Educational posters are common fixtures in K-12 classrooms, as teachers love to find ways to present information in a fun and visual way that students can easily reference by looking around the classroom. However, blind students or students with low vision frequently do not have that same advantage, as they are likely unable to see objects from far away or text written on the wall. One of the ways that teachers and staff can make this material available to all students is by learning how to digitize classroom posters for students with vision loss, and create accessible classroom posters for students with visual impairments. Here are my tips on how to create accessible classroom posters for students with visual impairments, inclusive of blindness and low vision.
Why should I make classroom posters accessible?
So why should teachers take the time to make their classroom posters and materials accessible to students with visual impairments? After all, posters aren't what comes to mind when thinking of accessible educational materials, right? Here are some examples of how posters are used in the classroom, and why students may struggle with reading them:
- During classroom activities, students in the classroom can often look around and get information from their surroundings that can be helpful to them, while students with visual impairments have to rely on their memory and nothing else
- For activities with spelling, students may have trouble seeing how to spell a word written on a poster as letters may blur together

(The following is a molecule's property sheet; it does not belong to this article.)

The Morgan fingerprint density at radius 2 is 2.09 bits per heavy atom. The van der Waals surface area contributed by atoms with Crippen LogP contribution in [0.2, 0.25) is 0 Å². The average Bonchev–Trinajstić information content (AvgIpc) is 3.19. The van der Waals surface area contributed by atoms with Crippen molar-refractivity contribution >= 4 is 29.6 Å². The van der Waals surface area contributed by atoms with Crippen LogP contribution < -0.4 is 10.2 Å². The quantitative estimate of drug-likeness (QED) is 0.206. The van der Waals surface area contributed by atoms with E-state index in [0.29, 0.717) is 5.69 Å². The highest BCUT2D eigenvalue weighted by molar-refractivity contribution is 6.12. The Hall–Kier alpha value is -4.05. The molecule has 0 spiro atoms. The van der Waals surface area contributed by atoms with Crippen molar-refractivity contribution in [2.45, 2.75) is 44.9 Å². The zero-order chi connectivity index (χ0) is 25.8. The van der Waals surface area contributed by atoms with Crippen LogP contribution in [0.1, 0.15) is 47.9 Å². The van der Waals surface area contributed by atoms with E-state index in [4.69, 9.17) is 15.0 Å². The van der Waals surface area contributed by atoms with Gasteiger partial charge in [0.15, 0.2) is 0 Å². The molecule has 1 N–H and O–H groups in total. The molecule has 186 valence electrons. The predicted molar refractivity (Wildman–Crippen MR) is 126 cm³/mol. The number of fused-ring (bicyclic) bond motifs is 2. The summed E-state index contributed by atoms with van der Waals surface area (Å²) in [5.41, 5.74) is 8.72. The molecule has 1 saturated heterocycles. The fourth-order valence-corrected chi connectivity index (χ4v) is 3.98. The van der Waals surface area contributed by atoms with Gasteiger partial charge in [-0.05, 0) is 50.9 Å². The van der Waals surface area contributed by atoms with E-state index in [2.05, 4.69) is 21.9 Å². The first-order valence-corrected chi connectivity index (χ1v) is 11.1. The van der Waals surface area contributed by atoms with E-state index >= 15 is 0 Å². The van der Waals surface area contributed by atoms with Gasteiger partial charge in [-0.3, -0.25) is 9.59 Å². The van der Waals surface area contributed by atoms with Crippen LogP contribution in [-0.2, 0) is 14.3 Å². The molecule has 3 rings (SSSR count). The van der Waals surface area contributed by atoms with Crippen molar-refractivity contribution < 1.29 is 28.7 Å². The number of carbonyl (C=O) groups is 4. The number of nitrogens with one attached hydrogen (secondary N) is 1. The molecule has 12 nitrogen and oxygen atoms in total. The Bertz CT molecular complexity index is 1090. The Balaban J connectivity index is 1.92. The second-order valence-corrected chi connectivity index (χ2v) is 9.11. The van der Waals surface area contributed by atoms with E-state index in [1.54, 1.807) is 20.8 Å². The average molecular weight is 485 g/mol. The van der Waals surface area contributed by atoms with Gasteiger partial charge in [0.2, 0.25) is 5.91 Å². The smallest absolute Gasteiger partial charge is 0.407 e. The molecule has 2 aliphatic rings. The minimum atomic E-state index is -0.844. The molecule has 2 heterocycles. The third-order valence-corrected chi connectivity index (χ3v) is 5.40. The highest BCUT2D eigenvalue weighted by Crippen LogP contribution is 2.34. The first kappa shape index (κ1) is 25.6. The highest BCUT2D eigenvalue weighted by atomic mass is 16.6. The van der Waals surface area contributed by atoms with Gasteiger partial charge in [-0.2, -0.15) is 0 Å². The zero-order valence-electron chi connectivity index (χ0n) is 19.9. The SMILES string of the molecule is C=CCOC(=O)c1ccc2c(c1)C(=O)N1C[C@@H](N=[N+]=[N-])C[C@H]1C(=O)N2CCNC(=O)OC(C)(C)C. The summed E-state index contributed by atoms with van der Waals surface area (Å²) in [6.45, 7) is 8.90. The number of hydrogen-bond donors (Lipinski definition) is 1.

- Symbols such as exponents or subscripts are often smaller and harder to see
- Diagrams or other charts may be difficult to distinguish if the colors look similar or there is lots of small font
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Examples of classroom posters/decorations that should be described
When I talk about creating accessible classroom posters, here are some examples of what types of classroom posters/decorations that should be transcribed for students:
- Word walls for spelling
- Grammar rules/charts
- Math equation formats
- Classroom notes and activities written by the teacher
- Maps and graphs
- Scripts or text that students recite, i.e Pledge of Allegiance (for young students)
- Educational materials that cover the whole classroom, i.e list of US Presidents
This isn't about giving students with visual impairments an unfair advantage or extra information, rather it is a way to ensure that all students are able to access the same information in the classroom without straining their eyes.
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What to include when creating accessible posters
When creating accessible classroom posters, the following information should be included:
- All of the text written verbatim
- Short alt text descriptions of pictures or graphics, if they are relevant
- Tactile or high-contrast images of graphics, if available
- For Braille materials, spell out words in both contracted and uncontracted Braille- the teacher of the visually impaired can help with this